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A comparison of peripheral nerve regeneration in acellular muscle and nerve autografts

Kerns, JM; Danielsen, Nils LU ; Zhao, Q; Lundborg, Göran LU and Kanje, M (2003) In Scandinavian Journal of Plastic and Reconstructive Surgery and Hand Surgery1987-01-01+01:002010-01-01+01:00 37(4). p.193-200
Abstract
Regeneration of the rat sciatic nerve through acellular muscle and nerve autografts was evaluated 6-28 days postoperatively by the sensory pinch test, immunocytochemical staining for neurofilaments, and light and electron microscopy. Data points generated by the pinch test were plotted against postoperative time periods and by the use of regression analysis the initial delay period for muscle grafts was determined to 10.3 days. This value was similar to that previously published for acellular nerve grafts (9.5 days), but significantly longer than that for fresh nerve grafts (3.6 days). The calculated regeneration rate (slope of the regression line) for muscle grafts (1.8 mm/day) did not differ significantly ( p >0.05) from that... (More)
Regeneration of the rat sciatic nerve through acellular muscle and nerve autografts was evaluated 6-28 days postoperatively by the sensory pinch test, immunocytochemical staining for neurofilaments, and light and electron microscopy. Data points generated by the pinch test were plotted against postoperative time periods and by the use of regression analysis the initial delay period for muscle grafts was determined to 10.3 days. This value was similar to that previously published for acellular nerve grafts (9.5 days), but significantly longer than that for fresh nerve grafts (3.6 days). The calculated regeneration rate (slope of the regression line) for muscle grafts (1.8 mm/day) did not differ significantly ( p >0.05) from that calculated for acellular nerve grafts (2.1 mm/day) or for fresh nerve grafts (1.5 mm/day). The front of regenerating axons shown by axonal neurofilament staining confirmed the pinch test results. Both types of acellular grafts were repopulated with host non-neuronal cells and the muscle graft contained occasional ectopic muscle fibres. Remnants of graft basal laminae were evident at the ultrastructural level. These results indicate the suitability of either acellular muscle or nerve grafts for nerve repair despite their prolonged initial delay periods compared with conventional fresh nerve grafts. (Less)
Please use this url to cite or link to this publication:
author
organization
publishing date
type
Contribution to journal
publication status
published
subject
keywords
acellular, regeneration, autografts, nerve, muscle
in
Scandinavian Journal of Plastic and Reconstructive Surgery and Hand Surgery1987-01-01+01:002010-01-01+01:00
volume
37
issue
4
pages
193 - 200
publisher
Taylor & Francis
external identifiers
  • wos:000185137300001
  • pmid:14582750
  • scopus:0041911185
ISSN
1651-2073
DOI
language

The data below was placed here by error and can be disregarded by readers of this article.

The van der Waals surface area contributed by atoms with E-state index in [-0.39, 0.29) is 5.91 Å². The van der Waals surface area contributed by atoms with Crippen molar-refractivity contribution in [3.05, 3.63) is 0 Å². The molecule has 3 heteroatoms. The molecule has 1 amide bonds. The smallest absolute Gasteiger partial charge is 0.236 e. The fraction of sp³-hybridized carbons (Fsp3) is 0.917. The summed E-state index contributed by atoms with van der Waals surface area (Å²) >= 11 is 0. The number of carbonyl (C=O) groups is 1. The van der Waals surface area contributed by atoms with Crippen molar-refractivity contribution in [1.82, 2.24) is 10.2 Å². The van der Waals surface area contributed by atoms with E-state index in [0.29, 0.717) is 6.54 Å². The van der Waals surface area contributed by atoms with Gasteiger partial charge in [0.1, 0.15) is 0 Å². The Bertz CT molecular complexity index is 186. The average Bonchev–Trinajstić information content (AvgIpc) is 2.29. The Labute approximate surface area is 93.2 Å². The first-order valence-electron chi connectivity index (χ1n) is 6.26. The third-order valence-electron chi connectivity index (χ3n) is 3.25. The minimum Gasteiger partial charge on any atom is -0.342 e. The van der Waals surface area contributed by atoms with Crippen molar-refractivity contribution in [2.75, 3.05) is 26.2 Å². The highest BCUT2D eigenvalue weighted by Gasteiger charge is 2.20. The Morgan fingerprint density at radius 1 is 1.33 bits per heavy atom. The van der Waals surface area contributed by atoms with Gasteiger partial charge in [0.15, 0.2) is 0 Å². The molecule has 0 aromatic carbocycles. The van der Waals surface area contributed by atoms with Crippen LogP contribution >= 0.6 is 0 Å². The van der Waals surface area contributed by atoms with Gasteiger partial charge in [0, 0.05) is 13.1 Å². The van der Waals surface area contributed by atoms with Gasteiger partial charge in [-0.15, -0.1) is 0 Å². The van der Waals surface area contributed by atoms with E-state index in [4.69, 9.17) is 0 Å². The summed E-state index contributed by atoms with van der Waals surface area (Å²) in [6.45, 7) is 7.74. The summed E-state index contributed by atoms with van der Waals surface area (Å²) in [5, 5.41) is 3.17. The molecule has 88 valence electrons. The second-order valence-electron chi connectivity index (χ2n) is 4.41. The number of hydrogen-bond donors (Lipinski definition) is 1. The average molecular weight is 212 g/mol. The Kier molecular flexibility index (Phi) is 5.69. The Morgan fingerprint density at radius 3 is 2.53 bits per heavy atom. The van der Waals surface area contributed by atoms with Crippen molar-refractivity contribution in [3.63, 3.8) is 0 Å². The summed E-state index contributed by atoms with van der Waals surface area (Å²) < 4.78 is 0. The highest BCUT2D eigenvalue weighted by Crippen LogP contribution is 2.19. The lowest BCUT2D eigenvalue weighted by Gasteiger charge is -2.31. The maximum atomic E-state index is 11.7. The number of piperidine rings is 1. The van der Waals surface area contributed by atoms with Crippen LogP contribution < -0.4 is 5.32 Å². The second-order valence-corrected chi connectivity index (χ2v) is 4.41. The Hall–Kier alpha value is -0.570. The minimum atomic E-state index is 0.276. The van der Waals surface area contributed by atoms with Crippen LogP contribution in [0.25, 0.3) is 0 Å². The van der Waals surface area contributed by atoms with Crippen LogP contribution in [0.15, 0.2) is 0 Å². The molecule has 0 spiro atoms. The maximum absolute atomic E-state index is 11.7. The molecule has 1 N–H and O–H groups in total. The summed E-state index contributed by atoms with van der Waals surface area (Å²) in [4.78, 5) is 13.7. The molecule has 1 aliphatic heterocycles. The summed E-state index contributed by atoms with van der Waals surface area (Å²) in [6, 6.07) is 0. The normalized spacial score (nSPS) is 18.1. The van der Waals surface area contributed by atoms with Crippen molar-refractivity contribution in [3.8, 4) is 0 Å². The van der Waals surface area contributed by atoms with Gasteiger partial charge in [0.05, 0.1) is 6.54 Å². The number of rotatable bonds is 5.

English
LU publication?
yes
id
84a3f3b8-5c7c-4647-9987-df66a22834f8 (old id 301556)
date added to LUP
2007-08-03 12:13:05
date last changed
2018-05-29 09:51:58
@article{84a3f3b8-5c7c-4647-9987-df66a22834f8,
  abstract     = {Regeneration of the rat sciatic nerve through acellular muscle and nerve autografts was evaluated 6-28 days postoperatively by the sensory pinch test, immunocytochemical staining for neurofilaments, and light and electron microscopy. Data points generated by the pinch test were plotted against postoperative time periods and by the use of regression analysis the initial delay period for muscle grafts was determined to 10.3 days. This value was similar to that previously published for acellular nerve grafts (9.5 days), but significantly longer than that for fresh nerve grafts (3.6 days). The calculated regeneration rate (slope of the regression line) for muscle grafts (1.8 mm/day) did not differ significantly ( p >0.05) from that calculated for acellular nerve grafts (2.1 mm/day) or for fresh nerve grafts (1.5 mm/day). The front of regenerating axons shown by axonal neurofilament staining confirmed the pinch test results. Both types of acellular grafts were repopulated with host non-neuronal cells and the muscle graft contained occasional ectopic muscle fibres. Remnants of graft basal laminae were evident at the ultrastructural level. These results indicate the suitability of either acellular muscle or nerve grafts for nerve repair despite their prolonged initial delay periods compared with conventional fresh nerve grafts.},
  author       = {Kerns, JM and Danielsen, Nils and Zhao, Q and Lundborg, Göran and Kanje, M},
  issn         = {1651-2073},
  keyword      = {acellular,regeneration,autografts,nerve,muscle},
  language     = {eng},
  number       = {4},
  pages        = {193--200},
  publisher    = {Taylor & Francis},
  series       = {Scandinavian Journal of Plastic and Reconstructive Surgery and Hand Surgery1987-01-01+01:002010-01-01+01:00},
  title        = {A comparison of peripheral nerve regeneration in acellular muscle and nerve autografts},
  url          = {http://dx.doi.org/},
  volume       = {37},
  year         = {2003},
}